It’s no surprise that there is worldwide retreat of mountain glaciers in recent decades given rising greenhouse gas emissions and rising temperatures. The concern of losing water from these frozen “storage towers” lies in the fact that ecosystems will suffer, agriculture will be impacted, and, ultimately, humanity will suffer as there will be less water available for the people that depend on it. While glaciers reaching down to lower altitudes are slowly whittling away, what about higher up? Is climate change gracing the tops of Himalayan 8000-meter peaks?
In April/May 2019, the world’s highest ice core was recovered from Mt. Everest. The location? The South Col glacier at 8020 meters, which has an average annual air temperature of -22.6 deg C. The core was drilled to a depth of 10 meters from an estimated total thickness of 30 – 50 meters of ice. Using a combination of ice core analysis, written records, photogrammetry, meteorological records and climate reanalysis for the region, researchers have estimated a thinning of 55 meters (water equivalent) of the South Col glacier in the last 2000 years.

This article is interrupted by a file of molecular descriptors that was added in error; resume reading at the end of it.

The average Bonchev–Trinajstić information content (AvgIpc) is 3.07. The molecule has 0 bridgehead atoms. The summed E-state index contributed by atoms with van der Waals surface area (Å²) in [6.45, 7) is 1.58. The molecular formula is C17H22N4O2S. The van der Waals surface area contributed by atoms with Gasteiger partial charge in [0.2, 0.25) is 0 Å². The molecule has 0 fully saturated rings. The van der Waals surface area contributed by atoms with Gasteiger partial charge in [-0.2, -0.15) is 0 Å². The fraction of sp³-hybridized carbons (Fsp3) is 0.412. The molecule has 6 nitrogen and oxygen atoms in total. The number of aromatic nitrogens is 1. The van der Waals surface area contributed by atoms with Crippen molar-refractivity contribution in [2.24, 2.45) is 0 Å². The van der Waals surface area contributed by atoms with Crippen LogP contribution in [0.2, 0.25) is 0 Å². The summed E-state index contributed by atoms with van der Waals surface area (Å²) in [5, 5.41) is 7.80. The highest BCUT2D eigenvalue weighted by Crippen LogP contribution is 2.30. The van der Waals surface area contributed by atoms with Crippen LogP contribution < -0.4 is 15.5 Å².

How is the ice disappearing? It depends on the thickness of the snowpack. Rising air temperatures and exposure to high amounts of sunlight can cause surface temperatures eventually to rise. This can slowly melt the overlying “protective” insulating snow layer, given enough sunny days. If you have a thin snowpack and add in high winds (this is a common occurrence at the South Col), you can expose more bare ice. Bare blue ice is less reflective than white snow and can absorb more of the sun’s energy, leading to high amounts of sublimation: when a solid turns directly to gas, bypassing the liquid phase. The photo is from Ricardo’s Everest expedition in 2017. He’s at the South Col (26,000 ft.). See the patches of bare ice?